Don't take this personally, but if you are an American adult there is a one in two chance that Richard Dawkins, a renowned professor of science at Oxford, thinks you are "ignorant, stupid or insane," unless you are "wicked." These are the adjectives Dawkins chooses to describe the roughly 100 million Americans adults who, if public opinion polls are right, believe Homo sapiens was created directly by God, rather than gradually by evolution. Ignorant, stupid, insane or wicked. Not much to choose from there!

Dangerous Ignorance

Religion has tormented or brainwashed sincere people into believing lies. By Richard Dawkins

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  • Finding God in Random Chance
    The author of "The Metaphysical Club" on Darwin's first readersThe extremity of Dawkins's statement represents yet another indication that the debate between natural and supernatural explanations for existence is carried out at the level of nasty caricature. Science figures denounce the doubters of evolution as ignorant rubes or Elmer Gantrys; evangelicals denounce biologists as sinister brainwashers whose secret agenda is the destruction of faith. What ought to be a fascinating discourse--What made us? How? Why?--instead too often becomes an occasion for childish name-calling on both sides. Isn't there some way we can discuss God versus Darwin in civil tones?

    Yes, but first a few words on who Dawkins is. A zoologist by training, he has become to recent decades what Thomas Huxley was to the late decades of the 19th century, the most forceful public proponent of Darwin. Dawkins's 1986 small masterpiece "The Blind Watchmaker" spells out in detail the reasons why even something as astonishingly complex as the six-billion-point strand of human DNA could have gradually self-assembled without guidance. (A 1996 volume, "Climbing Mount Improbable," revisits the same argument adding details of recent research.) His 1976 book "The Selfish Gene" supposes that living things exist to support their genes, rather than vice versa. His most recent book, "Unweaving the Rainbow," argues that even if you believe there's no God, you can still look on creation with awe.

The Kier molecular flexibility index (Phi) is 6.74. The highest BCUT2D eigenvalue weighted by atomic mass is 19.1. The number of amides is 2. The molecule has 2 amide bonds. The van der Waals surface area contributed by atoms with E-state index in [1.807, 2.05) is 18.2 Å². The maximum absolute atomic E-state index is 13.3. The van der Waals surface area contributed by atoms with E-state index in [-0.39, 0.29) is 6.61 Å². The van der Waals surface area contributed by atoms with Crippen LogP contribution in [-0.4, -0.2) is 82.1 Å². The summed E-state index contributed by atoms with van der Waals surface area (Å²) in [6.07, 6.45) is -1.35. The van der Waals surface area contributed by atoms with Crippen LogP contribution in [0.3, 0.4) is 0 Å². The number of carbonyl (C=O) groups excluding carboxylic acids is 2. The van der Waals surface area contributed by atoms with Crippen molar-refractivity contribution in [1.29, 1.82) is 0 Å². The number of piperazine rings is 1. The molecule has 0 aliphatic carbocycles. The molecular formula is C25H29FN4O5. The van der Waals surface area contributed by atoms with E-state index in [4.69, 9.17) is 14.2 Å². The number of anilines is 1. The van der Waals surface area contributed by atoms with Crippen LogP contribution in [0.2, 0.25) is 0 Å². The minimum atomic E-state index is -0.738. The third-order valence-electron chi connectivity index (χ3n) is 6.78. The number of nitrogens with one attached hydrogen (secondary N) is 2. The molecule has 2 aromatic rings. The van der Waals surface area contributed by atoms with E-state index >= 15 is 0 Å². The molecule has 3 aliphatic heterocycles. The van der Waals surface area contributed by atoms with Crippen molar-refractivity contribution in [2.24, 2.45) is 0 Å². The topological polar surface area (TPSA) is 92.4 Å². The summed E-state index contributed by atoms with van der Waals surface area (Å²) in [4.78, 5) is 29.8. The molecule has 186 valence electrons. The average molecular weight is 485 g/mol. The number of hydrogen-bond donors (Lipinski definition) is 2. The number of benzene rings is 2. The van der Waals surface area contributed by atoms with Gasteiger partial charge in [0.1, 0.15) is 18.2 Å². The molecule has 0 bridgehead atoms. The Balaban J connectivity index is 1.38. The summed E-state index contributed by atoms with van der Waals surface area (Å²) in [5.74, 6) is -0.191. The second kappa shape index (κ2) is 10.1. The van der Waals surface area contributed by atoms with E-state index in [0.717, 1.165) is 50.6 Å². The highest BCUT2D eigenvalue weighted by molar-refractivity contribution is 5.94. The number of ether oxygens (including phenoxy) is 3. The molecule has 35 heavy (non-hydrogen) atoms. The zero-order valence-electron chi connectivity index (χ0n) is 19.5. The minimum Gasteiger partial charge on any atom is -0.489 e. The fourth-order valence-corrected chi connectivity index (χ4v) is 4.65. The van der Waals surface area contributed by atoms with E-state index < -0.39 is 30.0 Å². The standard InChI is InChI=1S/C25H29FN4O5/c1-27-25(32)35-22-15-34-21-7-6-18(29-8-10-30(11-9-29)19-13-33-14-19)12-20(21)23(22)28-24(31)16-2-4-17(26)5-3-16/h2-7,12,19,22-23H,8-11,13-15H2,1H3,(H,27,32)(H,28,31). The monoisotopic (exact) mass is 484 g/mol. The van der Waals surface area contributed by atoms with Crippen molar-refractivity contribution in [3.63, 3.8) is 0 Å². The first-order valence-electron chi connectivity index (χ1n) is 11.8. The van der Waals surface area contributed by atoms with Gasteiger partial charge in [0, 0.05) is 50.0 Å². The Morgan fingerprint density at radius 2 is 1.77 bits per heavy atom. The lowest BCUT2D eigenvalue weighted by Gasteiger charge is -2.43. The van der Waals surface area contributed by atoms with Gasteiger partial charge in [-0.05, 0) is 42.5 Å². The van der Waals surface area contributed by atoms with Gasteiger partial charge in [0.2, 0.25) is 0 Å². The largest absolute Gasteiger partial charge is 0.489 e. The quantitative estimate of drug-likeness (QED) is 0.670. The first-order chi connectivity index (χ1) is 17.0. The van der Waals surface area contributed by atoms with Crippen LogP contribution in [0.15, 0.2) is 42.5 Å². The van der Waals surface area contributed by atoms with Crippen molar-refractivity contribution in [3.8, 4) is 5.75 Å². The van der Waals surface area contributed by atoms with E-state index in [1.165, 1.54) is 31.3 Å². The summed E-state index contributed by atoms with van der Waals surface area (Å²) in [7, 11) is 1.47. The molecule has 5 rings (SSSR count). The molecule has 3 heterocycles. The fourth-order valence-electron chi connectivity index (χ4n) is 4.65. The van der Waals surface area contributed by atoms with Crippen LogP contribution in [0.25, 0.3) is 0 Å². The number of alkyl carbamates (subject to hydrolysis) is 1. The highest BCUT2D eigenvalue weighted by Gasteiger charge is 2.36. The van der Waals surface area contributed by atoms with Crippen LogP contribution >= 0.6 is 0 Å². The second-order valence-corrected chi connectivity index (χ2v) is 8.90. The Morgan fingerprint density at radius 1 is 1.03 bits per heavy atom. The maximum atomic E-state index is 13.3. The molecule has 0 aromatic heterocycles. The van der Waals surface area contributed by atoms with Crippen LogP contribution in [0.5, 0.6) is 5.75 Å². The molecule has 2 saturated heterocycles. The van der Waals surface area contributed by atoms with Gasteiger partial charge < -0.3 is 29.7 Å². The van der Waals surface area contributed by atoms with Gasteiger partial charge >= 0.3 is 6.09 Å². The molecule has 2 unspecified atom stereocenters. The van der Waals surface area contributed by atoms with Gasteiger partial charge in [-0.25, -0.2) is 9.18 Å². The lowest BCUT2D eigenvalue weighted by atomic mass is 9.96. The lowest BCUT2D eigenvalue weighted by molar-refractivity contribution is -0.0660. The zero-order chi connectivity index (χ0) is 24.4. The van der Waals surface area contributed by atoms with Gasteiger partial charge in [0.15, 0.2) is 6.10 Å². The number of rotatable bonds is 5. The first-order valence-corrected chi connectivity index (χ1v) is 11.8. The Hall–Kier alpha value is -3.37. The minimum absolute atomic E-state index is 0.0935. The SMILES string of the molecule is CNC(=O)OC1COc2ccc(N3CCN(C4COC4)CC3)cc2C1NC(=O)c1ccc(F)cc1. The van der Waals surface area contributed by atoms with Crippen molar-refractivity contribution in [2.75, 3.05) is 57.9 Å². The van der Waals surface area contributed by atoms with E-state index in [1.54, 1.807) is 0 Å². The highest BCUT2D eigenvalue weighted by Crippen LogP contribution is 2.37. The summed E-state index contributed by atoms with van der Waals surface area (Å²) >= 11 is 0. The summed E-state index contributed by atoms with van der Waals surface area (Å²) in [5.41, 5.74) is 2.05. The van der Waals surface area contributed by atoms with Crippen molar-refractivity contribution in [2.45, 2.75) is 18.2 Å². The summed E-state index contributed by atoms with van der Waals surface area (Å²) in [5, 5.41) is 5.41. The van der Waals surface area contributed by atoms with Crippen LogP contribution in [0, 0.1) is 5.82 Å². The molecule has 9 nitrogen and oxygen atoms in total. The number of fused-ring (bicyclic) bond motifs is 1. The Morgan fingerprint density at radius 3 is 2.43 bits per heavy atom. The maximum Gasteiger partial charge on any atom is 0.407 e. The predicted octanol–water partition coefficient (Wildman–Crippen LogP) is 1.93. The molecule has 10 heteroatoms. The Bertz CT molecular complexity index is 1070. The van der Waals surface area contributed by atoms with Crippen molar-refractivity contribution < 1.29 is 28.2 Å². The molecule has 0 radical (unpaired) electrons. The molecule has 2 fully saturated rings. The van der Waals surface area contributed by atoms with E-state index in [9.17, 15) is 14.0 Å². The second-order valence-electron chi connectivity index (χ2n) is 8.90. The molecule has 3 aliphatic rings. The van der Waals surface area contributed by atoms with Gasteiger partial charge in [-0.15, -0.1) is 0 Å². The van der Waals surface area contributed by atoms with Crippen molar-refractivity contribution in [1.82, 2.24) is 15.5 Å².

Roughly since the mid-1970s, Dawkins has staked out hard-line positions against faith, belief in higher powers, and objections to natural selection theory. He devotes great energy to refuting claims of faults in evolutionary thinking, and especially to refuting creationism. Dawkins has declared existence to be "lacking all purpose," and the world "neither good nor evil, neither cruel nor kind, but simply callous." He says "the universe we observe has precisely the properties we should expect if there is, at bottom, no design, no purpose, no evil and no good, nothing but pointless indifference." (The universe I observe pretty clearly contains both good and evil, but maybe Dawkins travels in different circles.) He has called religion "very boring and not worth talking about," but talks about it constantly, for instance in a 1992 speech titled "A Scientist's Case Against God."

    Impressed by Dawkins's ardor against creationism, the American software billionaire Charles Simonyi endowed a chair for him at Oxford in "public understanding of science." From his chair Dawkins regularly expounds against belief as "a scientist," though technically he's a professor of science, not a working scientist.

    One of the first things Dawkins did from his tenured position was lead a crusade against Cambridge University's plan to endow a chair in theology. Theology is all ridiculous superstition, Dawkins said, and unworthy of being dignified by study.